Please use this identifier to cite or link to this item: http://www.repositorio.ufop.br/jspui/handle/123456789/17214
Title: Effects of minimally and ultra-processed foods on blood pressure in Brazilian adults : a two-year follow up of the CUME project.
Authors: Alves, Katiusse Rezende
Hermsdorff, Helen Hermana Miranda
Miranda, Aline Elizabeth da Silva
Bressan, Josefina
Mendonça, Raquel de Deus
Oliveira, Fernando Luiz Pereira de
Pimenta, Adriano Marçal
Keywords: Food processing industry
Hypertension
Prospective studies
Issue Date: 2023
Citation: ALVES, K. R. et al. Effects of minimally and ultra-processed foods on blood pressure in brazilian adults: a two-year follow up of the CUME project. Journal of Hypertension, v. 41, p. 122-131, 2023. Disponível em: <https://journals.lww.com/jhypertension/Fulltext/2023/01000/Effects_of_minimally_and_ultra_processed_foods_on.13.aspx>. Acesso em: 06 jul. 2023.
Abstract: Aim: To assess the association of food consumption according to degree of processing with changes in systolic (SBP) and diastolic (DBP) blood pressure in adult participants of a Brazilian cohort. Methods: Longitudinal study with 2496 adult participants of the Cohort of Universities of Minas Gerais (CUME Project). Food consumption was categorized by food groups according to degree of processing following the NOVA grading system: unprocessed/minimally processed foods/culinary ingredients (U/MPF&CI), processed foods (PFs) and ultra-processed foods (UPFs). unprocessed/ minimally processed foods/culinary ingredients (U/MPF&CI), processed foods (PFs) and ultra-processed foods (UPFs). Changes in SBP and DBP were categorized (decreased, maintained, increased). Independent associations between exposure and outcomes were verified using multiple generalized ordered logistic models adjusted for potential confounders. Results: After a two-year follow-up, the consumption of U/MPF&CI (% daily caloric intake) reduced the chance of increasing DBP (P for trend ¼ 0.014), with a more evident effect among participants within the 5th quintile of this food group (odds ratio (OR) ¼ 0.55; 95% confidence interval (CI): 0.34–0.97]. On the other hand, the consumption of UPFs (% daily caloric intake) raised the chance of increasing DBP (P for trend ¼ 0.005) and was more evident among participants within the quintiles of higher consumption (4th quintile – OR ¼ 1.97; 95% CI: 1.25–3.10; 5th quintile – OR ¼ 1.79; 95% CI ¼ 1.12– 2.86). No associations were found between food consumption according to degree of processing and changes in SBP. Conclusion: Higher consumption of U/MPF&CI and UPFs were independently associated to lower and greater chances of increased DBP in adult participants from CUME Project.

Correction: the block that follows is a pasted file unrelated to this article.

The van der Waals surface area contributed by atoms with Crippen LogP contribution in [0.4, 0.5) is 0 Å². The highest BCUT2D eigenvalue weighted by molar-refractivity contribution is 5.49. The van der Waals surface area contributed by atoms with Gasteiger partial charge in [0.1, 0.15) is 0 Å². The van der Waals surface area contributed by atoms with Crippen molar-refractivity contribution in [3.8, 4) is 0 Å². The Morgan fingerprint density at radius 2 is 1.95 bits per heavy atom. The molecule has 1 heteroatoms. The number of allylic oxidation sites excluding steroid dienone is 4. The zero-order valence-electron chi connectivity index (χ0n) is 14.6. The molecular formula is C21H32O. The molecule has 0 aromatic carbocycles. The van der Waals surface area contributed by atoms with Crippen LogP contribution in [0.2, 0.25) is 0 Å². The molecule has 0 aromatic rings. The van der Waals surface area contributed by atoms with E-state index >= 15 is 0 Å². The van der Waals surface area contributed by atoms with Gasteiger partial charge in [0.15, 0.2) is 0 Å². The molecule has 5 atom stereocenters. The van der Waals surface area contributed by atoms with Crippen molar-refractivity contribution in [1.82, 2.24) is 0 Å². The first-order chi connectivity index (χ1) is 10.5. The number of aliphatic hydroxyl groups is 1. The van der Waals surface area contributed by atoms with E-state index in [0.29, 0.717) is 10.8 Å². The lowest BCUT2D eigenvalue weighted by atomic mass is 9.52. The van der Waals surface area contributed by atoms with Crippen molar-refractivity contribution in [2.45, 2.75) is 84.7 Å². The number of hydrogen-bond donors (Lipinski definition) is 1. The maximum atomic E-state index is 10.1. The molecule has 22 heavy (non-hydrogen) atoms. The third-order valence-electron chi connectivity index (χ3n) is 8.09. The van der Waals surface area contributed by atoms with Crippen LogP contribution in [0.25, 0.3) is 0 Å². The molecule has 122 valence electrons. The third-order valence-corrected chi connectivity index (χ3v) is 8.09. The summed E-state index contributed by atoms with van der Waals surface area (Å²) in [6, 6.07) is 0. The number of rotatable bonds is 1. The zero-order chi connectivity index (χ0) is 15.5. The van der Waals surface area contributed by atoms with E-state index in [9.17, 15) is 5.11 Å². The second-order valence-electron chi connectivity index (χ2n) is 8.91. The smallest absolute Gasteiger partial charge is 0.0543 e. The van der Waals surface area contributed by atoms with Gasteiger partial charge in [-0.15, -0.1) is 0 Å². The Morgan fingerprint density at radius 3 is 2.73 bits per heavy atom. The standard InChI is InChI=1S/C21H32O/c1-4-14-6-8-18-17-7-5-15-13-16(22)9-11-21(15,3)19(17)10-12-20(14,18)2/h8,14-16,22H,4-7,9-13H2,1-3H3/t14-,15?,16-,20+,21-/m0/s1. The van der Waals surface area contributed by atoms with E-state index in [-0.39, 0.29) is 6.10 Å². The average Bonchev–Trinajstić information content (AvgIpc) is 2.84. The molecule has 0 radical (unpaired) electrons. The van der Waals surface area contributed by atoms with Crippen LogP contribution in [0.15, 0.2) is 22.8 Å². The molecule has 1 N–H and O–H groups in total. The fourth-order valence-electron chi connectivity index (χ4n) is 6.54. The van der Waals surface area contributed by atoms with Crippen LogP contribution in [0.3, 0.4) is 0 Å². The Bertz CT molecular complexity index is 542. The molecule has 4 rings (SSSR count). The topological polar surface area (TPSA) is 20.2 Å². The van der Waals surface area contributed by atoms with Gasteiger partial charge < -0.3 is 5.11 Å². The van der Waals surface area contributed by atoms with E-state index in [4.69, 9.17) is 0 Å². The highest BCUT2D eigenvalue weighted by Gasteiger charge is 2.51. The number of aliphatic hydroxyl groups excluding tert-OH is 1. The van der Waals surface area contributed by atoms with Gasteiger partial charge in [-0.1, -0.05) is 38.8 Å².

URI: http://www.repositorio.ufop.br/jspui/handle/123456789/17214
metadata.dc.identifier.uri2: https://journals.lww.com/jhypertension/Fulltext/2023/01000/Effects_of_minimally_and_ultra_processed_foods_on.13.aspx
metadata.dc.identifier.doi: https://doi.org/10.1097/HJH.0000000000003311
ISSN: 0263-6352
Appears in Collections:DEEST - Artigos publicados em periódicos

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